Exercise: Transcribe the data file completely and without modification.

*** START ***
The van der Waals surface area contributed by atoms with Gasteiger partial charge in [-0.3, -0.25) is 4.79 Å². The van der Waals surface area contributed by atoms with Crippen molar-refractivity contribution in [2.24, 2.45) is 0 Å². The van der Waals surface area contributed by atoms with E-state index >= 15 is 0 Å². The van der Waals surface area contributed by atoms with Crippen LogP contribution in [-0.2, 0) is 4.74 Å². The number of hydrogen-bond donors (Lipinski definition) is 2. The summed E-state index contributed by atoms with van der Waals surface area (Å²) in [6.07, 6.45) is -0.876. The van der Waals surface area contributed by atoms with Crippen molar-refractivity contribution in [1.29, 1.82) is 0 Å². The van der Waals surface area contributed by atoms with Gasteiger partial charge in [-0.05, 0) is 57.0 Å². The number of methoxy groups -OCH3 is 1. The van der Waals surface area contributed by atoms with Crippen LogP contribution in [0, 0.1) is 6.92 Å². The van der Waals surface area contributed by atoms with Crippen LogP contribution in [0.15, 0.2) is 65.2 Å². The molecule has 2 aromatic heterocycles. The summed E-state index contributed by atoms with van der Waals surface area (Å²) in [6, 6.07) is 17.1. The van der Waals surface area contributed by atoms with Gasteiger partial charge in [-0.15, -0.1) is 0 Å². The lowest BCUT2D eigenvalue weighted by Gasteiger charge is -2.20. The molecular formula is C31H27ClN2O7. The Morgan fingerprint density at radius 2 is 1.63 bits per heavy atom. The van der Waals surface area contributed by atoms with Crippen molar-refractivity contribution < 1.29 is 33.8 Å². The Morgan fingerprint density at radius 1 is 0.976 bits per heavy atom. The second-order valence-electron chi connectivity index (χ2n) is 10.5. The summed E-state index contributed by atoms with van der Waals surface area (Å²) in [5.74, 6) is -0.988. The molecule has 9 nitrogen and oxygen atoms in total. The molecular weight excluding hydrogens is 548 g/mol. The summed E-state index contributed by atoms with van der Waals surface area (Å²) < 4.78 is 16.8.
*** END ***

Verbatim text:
The van der Waals surface area contributed by atoms with Gasteiger partial charge in [-0.3, -0.25) is 4.79 Å². The van der Waals surface area contributed by atoms with Crippen molar-refractivity contribution in [2.24, 2.45) is 0 Å². The van der Waals surface area contributed by atoms with E-state index >= 15 is 0 Å². The van der Waals surface area contributed by atoms with Crippen LogP contribution in [-0.2, 0) is 4.74 Å². The number of hydrogen-bond donors (Lipinski definition) is 2. The summed E-state index contributed by atoms with van der Waals surface area (Å²) in [6.07, 6.45) is -0.876. The van der Waals surface area contributed by atoms with Crippen molar-refractivity contribution in [1.29, 1.82) is 0 Å². The van der Waals surface area contributed by atoms with Gasteiger partial charge in [-0.05, 0) is 57.0 Å². The number of methoxy groups -OCH3 is 1. The van der Waals surface area contributed by atoms with Crippen LogP contribution in [0, 0.1) is 6.92 Å². The van der Waals surface area contributed by atoms with Crippen LogP contribution in [0.15, 0.2) is 65.2 Å². The molecule has 2 aromatic heterocycles. The summed E-state index contributed by atoms with van der Waals surface area (Å²) in [6, 6.07) is 17.1. The van der Waals surface area contributed by atoms with Gasteiger partial charge in [-0.15, -0.1) is 0 Å². The lowest BCUT2D eigenvalue weighted by Gasteiger charge is -2.20. The molecular formula is C31H27ClN2O7. The Morgan fingerprint density at radius 2 is 1.63 bits per heavy atom. The van der Waals surface area contributed by atoms with Crippen molar-refractivity contribution < 1.29 is 33.8 Å². The Morgan fingerprint density at radius 1 is 0.976 bits per heavy atom. The second-order valence-electron chi connectivity index (χ2n) is 10.5. The summed E-state index contributed by atoms with van der Waals surface area (Å²) in [5.74, 6) is -0.988. The molecule has 9 nitrogen and oxygen atoms in total. The molecular weight excluding hydrogens is 548 g/mol. The summed E-state index contributed by atoms with van der Waals surface area (Å²) < 4.78 is 16.8.